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climax.jpgIf cinema is indeed the stuff of dreams then where does that leave Gaspar Noe? The enfant terrible of French cinema has out done all his peers in his quest for the perfect celluloid nightmare. Lars Von Trier should take his milk and cookies and head for an early bedtime. His films seem to illicit guttural reactions from the audience. At a screening of Enter the Void I watched a fully grown man adopt something akin to the foetal position in his seat. Mary Poppins this ain’t.

Climax is Noe’s fifth film. The story is based on a supposed event in the 90’s when a dance troupe imbibed a certain amount of hallucinogenics and all hell broke loose. Noe orchestrates the action in a deserted music hall amidst a snow storm. We don’t know where this is or exactly why these dancers are brought together. There is a short section at the beginning where the dancers give docu style interviews to the camera, in which they are asked questions by the hidden choreographer. It sets up the intrigue nicely and provides a neccessary calm before the storm.

Noe has never been good with character. His dialogue? Even worse. His cast, like in all his films, is made up of pretty but vacant youngsters. They gab about sex, and then perhaps about fucking, and just to mix it up a little bit, shagging. It’s clear that the performers have been cherry picked on their dancing flair rather than acting chops, and to be fair, the dancing on show is sublime. The camera loops around and entangles itself with the dancers, capturing every flex of their bodies. It is feral and primal and absolutely exhilarating.

The culprit behind the madness is a spiked bowl of ruby red sangria. As the cups are passed around the dancers become looser and more hostile. Accusations fly about as to the deviant conjurer, and the hedonism and violence follows swiftly on its tail. All the while a character named Big Daddy, a robust DJ, plays sweltering, cacophonus dance music. It dominates every scene, this ear bleeding techno, making the audience feel like they’re immersed in a ghoulish night club. What’s more, it never lets up, meaning there is no escape.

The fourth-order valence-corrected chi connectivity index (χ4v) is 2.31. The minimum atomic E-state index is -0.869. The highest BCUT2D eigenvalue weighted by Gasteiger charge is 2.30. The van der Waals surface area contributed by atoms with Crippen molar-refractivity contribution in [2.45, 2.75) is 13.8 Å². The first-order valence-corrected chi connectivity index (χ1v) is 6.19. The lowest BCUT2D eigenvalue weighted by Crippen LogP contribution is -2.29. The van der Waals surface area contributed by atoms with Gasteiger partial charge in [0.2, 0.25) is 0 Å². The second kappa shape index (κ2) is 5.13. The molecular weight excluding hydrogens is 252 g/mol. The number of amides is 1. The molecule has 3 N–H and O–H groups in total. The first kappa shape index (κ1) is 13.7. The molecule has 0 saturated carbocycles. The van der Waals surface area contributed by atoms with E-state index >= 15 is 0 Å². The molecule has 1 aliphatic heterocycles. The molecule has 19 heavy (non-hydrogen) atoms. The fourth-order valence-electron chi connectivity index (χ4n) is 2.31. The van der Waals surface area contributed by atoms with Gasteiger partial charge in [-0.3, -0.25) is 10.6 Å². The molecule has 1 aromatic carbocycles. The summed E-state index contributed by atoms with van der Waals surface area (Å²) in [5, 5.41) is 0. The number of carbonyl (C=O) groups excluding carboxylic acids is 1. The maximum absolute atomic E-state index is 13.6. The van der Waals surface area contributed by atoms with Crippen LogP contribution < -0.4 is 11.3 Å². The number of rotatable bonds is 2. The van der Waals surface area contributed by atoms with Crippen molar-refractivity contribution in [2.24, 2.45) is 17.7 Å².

Characters make forays away from the dancefloor; a mother locks up her young son in order to protect him, lovers convalesce in grubby bedrooms, anguish is cleansed in bathrooms. There is a startling tribute to Isabelle Adjani’s famous breakdown in Possession. A stray dancer careens against the walls, caught up in her own demonic fever. Noe plays around with base feelings and desires and torments the audience with them. Birth and death, sex and violence, love and hate, it’s all captured with grotesque abandon.

To look for a profound sense of humanity in Noe’s work is to miss the point. He is, when we strip him away to the bare bones, an outrageously talented stylist. In interviews he has declared his love for dancing, the freedom it brings, and this film is a testament to that sense of anarchy and expression. Not many films have managed to evoke the sweaty thrill of a cavernous club, but Noe takes us into the inferno with devilish authority.

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